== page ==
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When the user clicks the submit button on a form I want to return a success / failure message to the user and i'm wondering what the best way to send the message back to the user is.

For example on a login form if the user enters an incorrect password i'd want the view to reload with a message telling them that login failed. Or on an update form the original view they had would show up with a message saying update was successful.

My idea is to have a few partial views or HTML helpers that look for a ViewBag property like "ErrorMessage" or "SuccessMessage" and conditionally show themselves when these properties have a value. These components could be added to the _Layout or manually each form where they are required.

Edit

I have since found out that the ValidationSummary method takes a parameter of whether to exclude property errors which means you can use it to show when login / registration has failed. But there seems to be a bug where the validation summary is still generated even if there are no errors.

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2 Answers 2

up vote 5 down vote accepted

This is a good question and one that I've been trying to solve in a new MVC application recently. For me, ModelState.AddModelError is ok for errors but doesn't work when communicating things like success or warning messages.

Here's an approach that I decided to take recently and I welcome any feedback on it:

  1. I created a class called Notification and an enum called NotificationType. NotificationType has 4 values: Success, Error, Warning, & Info. Notification has the properties 'Message' and 'Type'.

  2. I have a static class called NotificationManager that holds instances of Notification objects for the life of an HttpRequest (using the user's Session object). The idea is that any controller can add any number of Notification objects during the execution of an Action depending on what it needs to "tell" the user.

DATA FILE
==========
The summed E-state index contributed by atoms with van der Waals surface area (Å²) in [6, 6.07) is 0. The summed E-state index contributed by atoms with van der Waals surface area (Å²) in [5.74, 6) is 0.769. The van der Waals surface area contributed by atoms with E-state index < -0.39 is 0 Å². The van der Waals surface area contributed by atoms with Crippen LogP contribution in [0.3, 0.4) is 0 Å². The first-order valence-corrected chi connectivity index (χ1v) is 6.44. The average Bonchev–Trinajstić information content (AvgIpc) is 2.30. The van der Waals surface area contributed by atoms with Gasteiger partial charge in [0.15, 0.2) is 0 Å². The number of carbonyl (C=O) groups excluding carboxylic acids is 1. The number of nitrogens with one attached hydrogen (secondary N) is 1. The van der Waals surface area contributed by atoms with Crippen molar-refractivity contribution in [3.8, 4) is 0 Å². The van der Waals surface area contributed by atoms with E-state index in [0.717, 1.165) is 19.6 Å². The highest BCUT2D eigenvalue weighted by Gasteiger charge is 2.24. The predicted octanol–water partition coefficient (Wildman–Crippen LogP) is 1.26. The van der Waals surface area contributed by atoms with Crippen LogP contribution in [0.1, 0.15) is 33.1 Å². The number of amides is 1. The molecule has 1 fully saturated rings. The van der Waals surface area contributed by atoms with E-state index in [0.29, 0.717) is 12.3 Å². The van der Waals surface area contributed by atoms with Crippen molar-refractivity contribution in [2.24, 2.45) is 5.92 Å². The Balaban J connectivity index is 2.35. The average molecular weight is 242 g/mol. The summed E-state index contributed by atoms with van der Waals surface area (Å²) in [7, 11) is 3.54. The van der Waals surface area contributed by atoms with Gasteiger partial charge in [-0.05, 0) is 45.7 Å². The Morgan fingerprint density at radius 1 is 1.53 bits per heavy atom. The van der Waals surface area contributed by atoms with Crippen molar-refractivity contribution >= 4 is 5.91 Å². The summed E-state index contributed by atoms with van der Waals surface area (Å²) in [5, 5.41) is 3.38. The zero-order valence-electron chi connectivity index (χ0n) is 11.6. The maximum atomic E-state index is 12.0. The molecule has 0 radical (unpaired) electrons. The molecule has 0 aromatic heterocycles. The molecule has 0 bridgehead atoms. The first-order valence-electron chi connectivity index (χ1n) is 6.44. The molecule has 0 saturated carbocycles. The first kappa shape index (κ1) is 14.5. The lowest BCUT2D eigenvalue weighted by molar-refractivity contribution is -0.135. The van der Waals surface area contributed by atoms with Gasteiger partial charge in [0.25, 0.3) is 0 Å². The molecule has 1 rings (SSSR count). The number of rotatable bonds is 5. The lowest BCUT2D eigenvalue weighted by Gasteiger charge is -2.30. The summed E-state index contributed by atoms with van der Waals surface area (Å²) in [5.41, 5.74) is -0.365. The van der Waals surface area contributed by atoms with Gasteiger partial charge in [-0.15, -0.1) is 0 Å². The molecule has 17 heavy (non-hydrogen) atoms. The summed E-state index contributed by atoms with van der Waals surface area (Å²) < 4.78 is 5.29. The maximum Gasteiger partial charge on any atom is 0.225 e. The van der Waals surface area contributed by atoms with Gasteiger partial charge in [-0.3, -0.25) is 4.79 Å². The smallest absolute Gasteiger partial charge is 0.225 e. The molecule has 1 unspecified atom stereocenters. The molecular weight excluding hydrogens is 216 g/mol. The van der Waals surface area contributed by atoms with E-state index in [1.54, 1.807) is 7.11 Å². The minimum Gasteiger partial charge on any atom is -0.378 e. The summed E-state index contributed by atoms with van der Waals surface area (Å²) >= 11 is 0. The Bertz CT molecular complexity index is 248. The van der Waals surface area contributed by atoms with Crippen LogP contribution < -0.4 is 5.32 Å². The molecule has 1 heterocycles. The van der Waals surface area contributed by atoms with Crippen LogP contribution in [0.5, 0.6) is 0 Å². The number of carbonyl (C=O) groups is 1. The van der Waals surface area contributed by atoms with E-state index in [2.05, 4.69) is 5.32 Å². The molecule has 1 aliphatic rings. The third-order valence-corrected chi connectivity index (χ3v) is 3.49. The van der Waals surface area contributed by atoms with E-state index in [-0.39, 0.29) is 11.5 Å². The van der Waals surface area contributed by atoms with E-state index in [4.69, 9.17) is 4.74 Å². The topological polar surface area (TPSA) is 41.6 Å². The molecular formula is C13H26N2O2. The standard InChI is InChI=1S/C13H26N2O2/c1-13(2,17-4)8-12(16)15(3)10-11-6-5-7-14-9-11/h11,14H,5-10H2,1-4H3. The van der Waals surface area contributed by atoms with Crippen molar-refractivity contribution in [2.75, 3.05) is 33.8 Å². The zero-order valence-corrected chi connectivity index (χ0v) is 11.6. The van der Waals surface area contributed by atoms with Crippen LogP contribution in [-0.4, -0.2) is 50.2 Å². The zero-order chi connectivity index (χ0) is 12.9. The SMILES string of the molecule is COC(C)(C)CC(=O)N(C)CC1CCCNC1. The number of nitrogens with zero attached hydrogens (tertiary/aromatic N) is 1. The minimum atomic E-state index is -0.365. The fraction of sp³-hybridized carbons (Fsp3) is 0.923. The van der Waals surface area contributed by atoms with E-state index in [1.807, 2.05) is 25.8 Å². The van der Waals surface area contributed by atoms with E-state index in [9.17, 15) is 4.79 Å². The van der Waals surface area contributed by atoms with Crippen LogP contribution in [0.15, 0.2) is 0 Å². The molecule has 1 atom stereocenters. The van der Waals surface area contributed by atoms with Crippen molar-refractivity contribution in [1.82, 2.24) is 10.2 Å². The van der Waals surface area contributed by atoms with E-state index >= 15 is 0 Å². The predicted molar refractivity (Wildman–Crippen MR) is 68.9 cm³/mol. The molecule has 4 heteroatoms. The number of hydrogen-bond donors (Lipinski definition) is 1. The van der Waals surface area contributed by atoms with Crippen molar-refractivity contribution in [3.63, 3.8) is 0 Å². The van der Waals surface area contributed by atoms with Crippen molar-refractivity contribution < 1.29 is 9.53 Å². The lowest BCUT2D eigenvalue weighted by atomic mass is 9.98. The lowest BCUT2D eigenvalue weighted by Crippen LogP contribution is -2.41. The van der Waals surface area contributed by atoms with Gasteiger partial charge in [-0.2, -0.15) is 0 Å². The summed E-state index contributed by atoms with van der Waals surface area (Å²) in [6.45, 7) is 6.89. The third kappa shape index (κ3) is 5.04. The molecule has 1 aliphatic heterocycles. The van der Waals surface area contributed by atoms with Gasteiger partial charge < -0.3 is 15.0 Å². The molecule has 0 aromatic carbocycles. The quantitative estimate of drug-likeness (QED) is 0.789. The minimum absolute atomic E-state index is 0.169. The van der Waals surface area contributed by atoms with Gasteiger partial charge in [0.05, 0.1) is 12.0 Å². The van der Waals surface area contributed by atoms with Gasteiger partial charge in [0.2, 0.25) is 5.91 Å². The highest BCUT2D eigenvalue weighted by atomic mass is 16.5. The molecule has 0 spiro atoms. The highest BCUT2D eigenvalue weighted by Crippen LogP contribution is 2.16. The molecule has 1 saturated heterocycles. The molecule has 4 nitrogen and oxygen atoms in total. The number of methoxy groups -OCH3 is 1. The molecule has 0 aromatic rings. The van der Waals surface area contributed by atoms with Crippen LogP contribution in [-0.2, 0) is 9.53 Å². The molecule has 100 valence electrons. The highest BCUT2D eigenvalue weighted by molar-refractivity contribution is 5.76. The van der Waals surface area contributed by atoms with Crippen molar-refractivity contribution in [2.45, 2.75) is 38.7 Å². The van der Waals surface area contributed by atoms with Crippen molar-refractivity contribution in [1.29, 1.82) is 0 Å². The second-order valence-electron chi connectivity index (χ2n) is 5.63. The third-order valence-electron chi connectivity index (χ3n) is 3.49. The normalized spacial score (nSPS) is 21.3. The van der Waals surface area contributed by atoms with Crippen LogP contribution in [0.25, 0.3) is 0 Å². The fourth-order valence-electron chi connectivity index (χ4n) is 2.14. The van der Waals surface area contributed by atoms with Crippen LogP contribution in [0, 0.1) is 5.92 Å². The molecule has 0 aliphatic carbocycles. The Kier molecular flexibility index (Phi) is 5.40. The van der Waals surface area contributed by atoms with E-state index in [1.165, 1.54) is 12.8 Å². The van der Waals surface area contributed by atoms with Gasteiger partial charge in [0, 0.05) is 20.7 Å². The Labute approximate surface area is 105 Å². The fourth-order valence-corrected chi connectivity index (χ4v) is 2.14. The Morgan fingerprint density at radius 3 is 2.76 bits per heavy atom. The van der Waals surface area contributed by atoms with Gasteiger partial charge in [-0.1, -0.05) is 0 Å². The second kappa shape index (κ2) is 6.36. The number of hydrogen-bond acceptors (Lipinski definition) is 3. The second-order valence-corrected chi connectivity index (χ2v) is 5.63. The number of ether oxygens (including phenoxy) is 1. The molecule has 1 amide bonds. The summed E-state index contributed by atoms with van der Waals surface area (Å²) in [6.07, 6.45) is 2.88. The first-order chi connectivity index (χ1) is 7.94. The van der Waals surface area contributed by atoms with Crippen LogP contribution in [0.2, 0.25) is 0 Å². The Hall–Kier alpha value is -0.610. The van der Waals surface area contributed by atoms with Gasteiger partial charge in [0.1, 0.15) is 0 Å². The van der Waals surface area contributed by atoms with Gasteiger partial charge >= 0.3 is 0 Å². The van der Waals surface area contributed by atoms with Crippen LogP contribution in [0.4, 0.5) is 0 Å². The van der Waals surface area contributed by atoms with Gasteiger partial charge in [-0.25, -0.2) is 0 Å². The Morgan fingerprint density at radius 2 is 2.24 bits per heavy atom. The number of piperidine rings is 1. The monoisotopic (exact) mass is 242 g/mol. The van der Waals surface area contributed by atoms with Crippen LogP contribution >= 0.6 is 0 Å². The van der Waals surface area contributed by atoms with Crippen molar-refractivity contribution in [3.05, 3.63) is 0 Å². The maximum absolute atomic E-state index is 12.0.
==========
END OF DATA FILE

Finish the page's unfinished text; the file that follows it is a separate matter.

3. I have a custom HtmlHelper which I call once in a master page (i.e. Html.NotificationSummaryFor()) that takes a IEnumerable of Notifications (i.e. NotificationManager.Notifications) and renders a UL with child LI's for every Notification. I then use CSS classes to style those notification LI's based on the 'NotificationType' (Red for Error, Yellow for Warning, Green for Success, etc). The HtmlHelper is also responsible for clearing the notifications from the manager after rendering them to the View.

This implementation is pretty simple and has limitations but in general, I find that having a framework like this ensures that a team of developers working on the same application are able to provide notifications in a consistent fashion which is important to usability and maintainability.

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I really like this Rob. This was the kind of thing I was trying to nut out and you have described it really well, thanks. I like the idea that any page could add a notification / error etc. I'd like to know if it would extend to asynchronous events as well. –  havok Mar 4 '11 at 1:57
    
Thanks again Rob! I just implemented this and its an extremely clean solution to my problem. One thing I did slightly differently to you was have the list of notifications in the HttpContent.Current.Items collection, that way when the request is over they are automatically removed anyway. This worked well for me because I didn't want the html extension to have to clear it. But then again your way allows for the rendering to be deferred. Anyway i'm very happy with this, thanks. –  havok Mar 5 '11 at 23:52
    
Cool, glad its worked well for you too. Happy to help! –  Rob Richardson Mar 6 '11 at 3:29

asp-net-mvc-2-model-validation This is a really easy way to set up Validation. Also if you are doing things like login you can do something like this where you add a modelError to the model state and then check for that in your code

 if (ModelState.IsValid) {
            if (!FormsAuthentication.Authenticate(userName , password))
                ModelState.AddModelError("" , "Incorrect username or password");
        }

        if (ModelState.IsValid) {
            FormsAuthentication.SetAuthCookie(userName  , false);
            return Redirect(url ?? Url.Action("Index" , "Admin"));
        } else
            return View(); //goes right back to the log on screen 
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Thanks Collin, I forgot to mention this was the way I was doing it currently. The reason I don't like this is because to show the error I then need to put: @Html.ValidationSummary() at the top of the form. That alone is fine, but I have the client side validation for each element next to the element, this means that when they leave something blank that validation error appears in the validation summary AND next to the input element. –  havok Mar 2 '11 at 6:42
    
Oh. well then maybe you could make a custom view model that includes a flag saying the validation was a success or a failure and then use a html helper to generate some output –  Collin O'Connor Mar 2 '11 at 7:08

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